Before returning to academe to get her Ph.D. in 1990, Cat Warren was a reporter for several newspapers across the United States, including the Hartford Courant. In 1995, she joined the faculty at North Carolina State University. In 2018, she received a university outstanding teaching award.

Retired Faculty

Stan Dicks, Associate Professor and Director of the M.S. in Technical Communication program, joined the NC State faculty in 1997, after 16 years of experience in industry as a technical writer and manager. He received his Ph.D. in English from Ohio University. He teaches undergraduate and graduate courses in advanced technical writing, document design, publications management, and usability testing. His research interests include integrated and multimedia documentation systems, technical communication management, and usability testing theories and practices. Dr. Dicks has won three publications awards from the Society for Technical Communication. He has published papers and given presentations for several professional organizations. He served as Editor-in-Chief for the ACM Journal of Computer Documentation from 2001-2003. His book, Management Principles and Practices for Technical Communicators, was published through the Allyn and Bacon series in Technical Communication in 2004. He served as Visiting Professor at SAS Institute in 2004.

David Covington, Associate Professor, has taught graduate and undergraduate courses in technical communication since 1978, after receiving his Ph.D. in English from Vanderbilt University. His primary research interests are visual rhetoric and technical communication. Dr. Covington's research focuses on defining the nature of visual rhetoric in the context of technical communication and suggests its interrelationship with verbal rhetoric. In addition, Dr. Covington is the Executive Director of the Humanities Computing Laboratory at NC State and has taught many writing workshops for business, government, and industry. He served as Visiting Professor at SAS Institute in 2003.

Susan M. Katz, Associate Professor, spent 12 years in television and advertising before turning to the study of writing in public and private organizations. She earned her Ph.D. in Communication and Rhetoric at Rensselaer Polytechnic Institute in 1996. Dr. Katz teaches graduate and undergraduate courses in the rhetoric of science and technology and coordinates the English Department Internship Program. Her research interests include the integration of verbal and visual rhetorics and the scholarship of teaching and learning. Dr. Katz has given presentations on workplace writing at many conferences and has published articles in The Journal of Engineering EducationThe Journal of Business Communication, the IEEE Transactions on Professional Communication, and The Extended CCC. She is the author of The Dynamics of Writing Review: Opportunities for Growth and Change in the Workplace, a chapter of which was reprinted in the anthology Professional Writing and Rhetoric: Readings from the Field. She is co-author of Writing Now, a composition textbook published by Bedford/St. Martin's in 2009. Dr. Katz is the recipient of the IEEE Professional Communication Society Outstanding Paper Award (1999), the NCSUCollege of Humanities and Social Sciences Outstanding Junior Faculty Award (2001), and the Conference of Southern Graduate Schools Achievement Award for New Scholars in the Humanities and the Arts (2003).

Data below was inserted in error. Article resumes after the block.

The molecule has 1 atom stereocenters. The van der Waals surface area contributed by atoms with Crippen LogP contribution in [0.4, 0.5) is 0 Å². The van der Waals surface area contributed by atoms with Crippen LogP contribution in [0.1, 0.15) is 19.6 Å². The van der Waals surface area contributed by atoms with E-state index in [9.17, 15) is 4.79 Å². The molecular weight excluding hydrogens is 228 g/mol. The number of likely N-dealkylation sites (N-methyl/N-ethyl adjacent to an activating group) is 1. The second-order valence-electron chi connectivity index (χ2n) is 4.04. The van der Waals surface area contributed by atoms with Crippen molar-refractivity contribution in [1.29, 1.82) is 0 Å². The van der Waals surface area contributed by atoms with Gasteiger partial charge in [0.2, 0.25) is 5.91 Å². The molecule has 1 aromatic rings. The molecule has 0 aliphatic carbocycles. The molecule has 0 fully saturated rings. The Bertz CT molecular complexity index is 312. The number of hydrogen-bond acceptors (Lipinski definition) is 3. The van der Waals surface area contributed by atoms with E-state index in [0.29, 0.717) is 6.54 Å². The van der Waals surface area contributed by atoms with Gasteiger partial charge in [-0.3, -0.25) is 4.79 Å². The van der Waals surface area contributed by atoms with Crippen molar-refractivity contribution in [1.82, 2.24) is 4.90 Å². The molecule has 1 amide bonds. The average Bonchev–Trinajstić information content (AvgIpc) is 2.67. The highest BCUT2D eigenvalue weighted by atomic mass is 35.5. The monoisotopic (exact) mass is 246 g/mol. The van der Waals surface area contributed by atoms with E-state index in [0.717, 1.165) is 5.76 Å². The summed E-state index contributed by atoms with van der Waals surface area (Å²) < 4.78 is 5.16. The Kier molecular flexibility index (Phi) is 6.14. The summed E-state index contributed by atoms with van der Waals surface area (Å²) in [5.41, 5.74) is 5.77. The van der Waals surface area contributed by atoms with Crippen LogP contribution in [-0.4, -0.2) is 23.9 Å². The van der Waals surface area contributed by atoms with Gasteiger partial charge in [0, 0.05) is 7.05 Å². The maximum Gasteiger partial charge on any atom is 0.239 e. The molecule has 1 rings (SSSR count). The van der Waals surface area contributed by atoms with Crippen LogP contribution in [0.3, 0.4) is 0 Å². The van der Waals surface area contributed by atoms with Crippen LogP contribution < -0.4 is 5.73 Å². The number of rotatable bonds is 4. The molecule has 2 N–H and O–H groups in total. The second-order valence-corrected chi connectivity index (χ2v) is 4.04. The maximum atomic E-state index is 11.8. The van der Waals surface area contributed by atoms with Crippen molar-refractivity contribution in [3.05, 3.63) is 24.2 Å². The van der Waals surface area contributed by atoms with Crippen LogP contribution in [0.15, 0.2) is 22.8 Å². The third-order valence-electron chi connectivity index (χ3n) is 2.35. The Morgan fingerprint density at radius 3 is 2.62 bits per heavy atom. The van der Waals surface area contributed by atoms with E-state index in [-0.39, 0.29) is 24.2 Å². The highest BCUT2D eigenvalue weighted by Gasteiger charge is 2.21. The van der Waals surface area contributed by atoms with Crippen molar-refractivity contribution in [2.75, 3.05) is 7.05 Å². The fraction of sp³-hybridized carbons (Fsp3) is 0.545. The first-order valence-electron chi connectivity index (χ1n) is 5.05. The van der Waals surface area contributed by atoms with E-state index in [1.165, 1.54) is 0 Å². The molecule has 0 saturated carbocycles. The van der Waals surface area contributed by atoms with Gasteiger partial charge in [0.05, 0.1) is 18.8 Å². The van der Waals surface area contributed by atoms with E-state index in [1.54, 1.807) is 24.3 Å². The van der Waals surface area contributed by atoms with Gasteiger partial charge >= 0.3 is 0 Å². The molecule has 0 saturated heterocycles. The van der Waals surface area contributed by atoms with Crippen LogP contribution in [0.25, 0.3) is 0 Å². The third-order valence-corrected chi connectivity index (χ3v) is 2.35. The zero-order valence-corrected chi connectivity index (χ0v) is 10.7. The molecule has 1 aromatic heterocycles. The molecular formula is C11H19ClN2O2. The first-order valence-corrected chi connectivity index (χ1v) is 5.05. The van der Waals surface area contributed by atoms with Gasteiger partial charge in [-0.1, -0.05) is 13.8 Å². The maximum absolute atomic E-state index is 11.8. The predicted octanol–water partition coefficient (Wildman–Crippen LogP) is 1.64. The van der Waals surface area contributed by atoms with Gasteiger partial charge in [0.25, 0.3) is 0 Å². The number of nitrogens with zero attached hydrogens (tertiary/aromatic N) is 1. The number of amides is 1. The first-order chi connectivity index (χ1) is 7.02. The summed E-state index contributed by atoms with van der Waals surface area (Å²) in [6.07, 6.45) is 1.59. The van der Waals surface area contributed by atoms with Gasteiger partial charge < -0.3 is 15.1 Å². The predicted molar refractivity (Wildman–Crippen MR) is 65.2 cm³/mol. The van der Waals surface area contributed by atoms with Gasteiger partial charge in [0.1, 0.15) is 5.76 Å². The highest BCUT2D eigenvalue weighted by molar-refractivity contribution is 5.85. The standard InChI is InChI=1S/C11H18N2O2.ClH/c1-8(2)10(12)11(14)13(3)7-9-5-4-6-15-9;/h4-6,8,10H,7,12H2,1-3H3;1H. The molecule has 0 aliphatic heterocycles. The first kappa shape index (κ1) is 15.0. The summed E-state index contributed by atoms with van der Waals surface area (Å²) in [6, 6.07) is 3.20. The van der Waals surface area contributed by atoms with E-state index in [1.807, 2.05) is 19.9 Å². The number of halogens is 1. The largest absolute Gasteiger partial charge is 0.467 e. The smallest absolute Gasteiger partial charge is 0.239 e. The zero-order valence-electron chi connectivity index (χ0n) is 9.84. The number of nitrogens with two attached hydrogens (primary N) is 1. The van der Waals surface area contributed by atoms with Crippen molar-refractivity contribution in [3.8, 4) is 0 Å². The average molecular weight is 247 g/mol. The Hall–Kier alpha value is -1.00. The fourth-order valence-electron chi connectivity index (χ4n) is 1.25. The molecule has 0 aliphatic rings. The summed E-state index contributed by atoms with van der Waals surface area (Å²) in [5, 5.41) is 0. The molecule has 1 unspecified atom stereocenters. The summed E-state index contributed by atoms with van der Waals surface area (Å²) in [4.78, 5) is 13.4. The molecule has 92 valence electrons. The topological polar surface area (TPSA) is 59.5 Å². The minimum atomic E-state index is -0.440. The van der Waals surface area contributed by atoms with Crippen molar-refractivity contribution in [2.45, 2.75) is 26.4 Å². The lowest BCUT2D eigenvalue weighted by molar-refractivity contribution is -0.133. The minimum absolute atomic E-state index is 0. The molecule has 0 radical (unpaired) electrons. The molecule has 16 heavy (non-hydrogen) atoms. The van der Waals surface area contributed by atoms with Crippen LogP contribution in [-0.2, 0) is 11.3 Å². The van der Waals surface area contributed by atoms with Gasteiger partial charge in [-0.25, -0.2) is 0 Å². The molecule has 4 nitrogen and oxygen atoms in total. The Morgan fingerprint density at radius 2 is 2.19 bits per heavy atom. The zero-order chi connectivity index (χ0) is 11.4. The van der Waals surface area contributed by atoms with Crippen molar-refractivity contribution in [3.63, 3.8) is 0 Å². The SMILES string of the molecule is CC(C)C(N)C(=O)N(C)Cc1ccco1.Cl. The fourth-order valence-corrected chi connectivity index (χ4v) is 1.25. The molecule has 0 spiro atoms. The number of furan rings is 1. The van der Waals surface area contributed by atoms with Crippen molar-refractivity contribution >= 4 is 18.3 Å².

Carolyn Miller, (Retired May 2015.) SAS Institute Distinguished Professor, has taught graduate and undergraduate courses in rhetoric and technical communication at NC State since 1973. She received her Ph.D. in Communication and Rhetoric from Rensselaer Polytechnic Institute in 1980. The goal of her research is to understand how values, interests, and prior knowledge affect the ways that individuals and groups create, interpret, and respond to communication. Her current research applies these interests to emerging genres of communication, both online and in other media. Dr. Miller has published articles in many academic journals and scholarly books, has won three publication awards in scientific and technical communication research, and has given invited papers at many universities and national and international conferences. She was named an Outstanding Teacher in 1984, a Fellow of the Association of Teachers of Technical Writing in 1995, Alumni Distinguished Graduate Professor at NC State in 1999, and co-winner of SIGDOC’s Rigo Award for Lifetime Achievement in Communication Design in 2006. She was instrumental in helping to design and implement the MS in Technical Communication and served as its first director, 1988–95. She also served as the founding director of NC State’s doctoral program in Communication, Rhetoric, and Digital Media, 2005–08.